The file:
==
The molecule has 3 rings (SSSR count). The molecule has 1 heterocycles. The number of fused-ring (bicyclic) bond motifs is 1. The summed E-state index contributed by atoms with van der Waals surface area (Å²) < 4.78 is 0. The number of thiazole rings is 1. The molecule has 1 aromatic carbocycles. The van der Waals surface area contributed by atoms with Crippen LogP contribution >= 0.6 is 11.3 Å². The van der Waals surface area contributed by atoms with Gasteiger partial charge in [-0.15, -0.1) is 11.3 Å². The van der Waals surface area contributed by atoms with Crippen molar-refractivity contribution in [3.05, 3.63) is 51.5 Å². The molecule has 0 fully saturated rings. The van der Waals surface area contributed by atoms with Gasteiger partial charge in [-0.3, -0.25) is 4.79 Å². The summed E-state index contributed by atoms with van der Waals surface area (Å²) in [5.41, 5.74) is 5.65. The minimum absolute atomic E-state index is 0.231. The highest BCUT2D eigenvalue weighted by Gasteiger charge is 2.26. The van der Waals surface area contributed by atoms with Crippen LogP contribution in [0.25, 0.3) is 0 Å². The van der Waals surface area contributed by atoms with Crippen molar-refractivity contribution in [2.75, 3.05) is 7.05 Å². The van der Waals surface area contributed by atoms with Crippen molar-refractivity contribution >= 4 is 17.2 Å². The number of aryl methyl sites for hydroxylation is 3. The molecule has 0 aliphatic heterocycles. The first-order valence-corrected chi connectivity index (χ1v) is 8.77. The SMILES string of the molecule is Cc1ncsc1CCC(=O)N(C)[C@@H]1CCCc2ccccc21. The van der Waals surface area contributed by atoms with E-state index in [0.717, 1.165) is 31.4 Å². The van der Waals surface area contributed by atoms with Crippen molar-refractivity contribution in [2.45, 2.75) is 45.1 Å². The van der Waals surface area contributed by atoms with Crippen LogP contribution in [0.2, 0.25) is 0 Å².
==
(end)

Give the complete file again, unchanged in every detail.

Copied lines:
The molecule has 3 rings (SSSR count). The molecule has 1 heterocycles. The number of fused-ring (bicyclic) bond motifs is 1. The summed E-state index contributed by atoms with van der Waals surface area (Å²) < 4.78 is 0. The number of thiazole rings is 1. The molecule has 1 aromatic carbocycles. The van der Waals surface area contributed by atoms with Crippen LogP contribution >= 0.6 is 11.3 Å². The van der Waals surface area contributed by atoms with Gasteiger partial charge in [-0.15, -0.1) is 11.3 Å². The van der Waals surface area contributed by atoms with Crippen molar-refractivity contribution in [3.05, 3.63) is 51.5 Å². The molecule has 0 fully saturated rings. The van der Waals surface area contributed by atoms with Gasteiger partial charge in [-0.3, -0.25) is 4.79 Å². The summed E-state index contributed by atoms with van der Waals surface area (Å²) in [5.41, 5.74) is 5.65. The minimum absolute atomic E-state index is 0.231. The highest BCUT2D eigenvalue weighted by Gasteiger charge is 2.26. The van der Waals surface area contributed by atoms with Crippen LogP contribution in [0.25, 0.3) is 0 Å². The van der Waals surface area contributed by atoms with Crippen molar-refractivity contribution in [2.75, 3.05) is 7.05 Å². The van der Waals surface area contributed by atoms with Crippen molar-refractivity contribution >= 4 is 17.2 Å². The number of aryl methyl sites for hydroxylation is 3. The molecule has 0 aliphatic heterocycles. The first-order valence-corrected chi connectivity index (χ1v) is 8.77. The SMILES string of the molecule is Cc1ncsc1CCC(=O)N(C)[C@@H]1CCCc2ccccc21. The van der Waals surface area contributed by atoms with E-state index in [0.717, 1.165) is 31.4 Å². The van der Waals surface area contributed by atoms with Crippen molar-refractivity contribution in [2.45, 2.75) is 45.1 Å². The van der Waals surface area contributed by atoms with Crippen LogP contribution in [0.2, 0.25) is 0 Å².